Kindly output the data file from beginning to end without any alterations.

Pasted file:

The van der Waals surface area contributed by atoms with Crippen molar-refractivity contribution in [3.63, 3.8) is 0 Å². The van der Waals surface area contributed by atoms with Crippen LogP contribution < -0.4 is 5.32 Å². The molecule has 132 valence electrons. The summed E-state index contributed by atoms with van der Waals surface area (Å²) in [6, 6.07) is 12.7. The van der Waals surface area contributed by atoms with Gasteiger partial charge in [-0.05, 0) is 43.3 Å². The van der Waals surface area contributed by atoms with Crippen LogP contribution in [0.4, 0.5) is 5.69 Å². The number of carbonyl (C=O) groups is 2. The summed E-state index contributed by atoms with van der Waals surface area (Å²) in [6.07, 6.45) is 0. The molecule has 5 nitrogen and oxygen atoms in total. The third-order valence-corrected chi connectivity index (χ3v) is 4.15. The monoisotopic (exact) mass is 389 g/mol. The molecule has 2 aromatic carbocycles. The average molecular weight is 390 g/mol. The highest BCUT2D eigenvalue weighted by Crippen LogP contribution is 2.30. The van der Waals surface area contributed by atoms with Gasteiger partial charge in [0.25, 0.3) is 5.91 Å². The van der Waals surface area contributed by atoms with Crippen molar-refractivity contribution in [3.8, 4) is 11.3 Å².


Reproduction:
The van der Waals surface area contributed by atoms with Crippen molar-refractivity contribution in [3.63, 3.8) is 0 Å². The van der Waals surface area contributed by atoms with Crippen LogP contribution < -0.4 is 5.32 Å². The molecule has 132 valence electrons. The summed E-state index contributed by atoms with van der Waals surface area (Å²) in [6, 6.07) is 12.7. The van der Waals surface area contributed by atoms with Gasteiger partial charge in [-0.05, 0) is 43.3 Å². The van der Waals surface area contributed by atoms with Crippen LogP contribution in [0.4, 0.5) is 5.69 Å². The number of carbonyl (C=O) groups is 2. The summed E-state index contributed by atoms with van der Waals surface area (Å²) in [6.07, 6.45) is 0. The molecule has 5 nitrogen and oxygen atoms in total. The third-order valence-corrected chi connectivity index (χ3v) is 4.15. The monoisotopic (exact) mass is 389 g/mol. The molecule has 2 aromatic carbocycles. The average molecular weight is 390 g/mol. The highest BCUT2D eigenvalue weighted by Crippen LogP contribution is 2.30. The van der Waals surface area contributed by atoms with Gasteiger partial charge in [0.25, 0.3) is 5.91 Å². The van der Waals surface area contributed by atoms with Crippen molar-refractivity contribution in [3.8, 4) is 11.3 Å².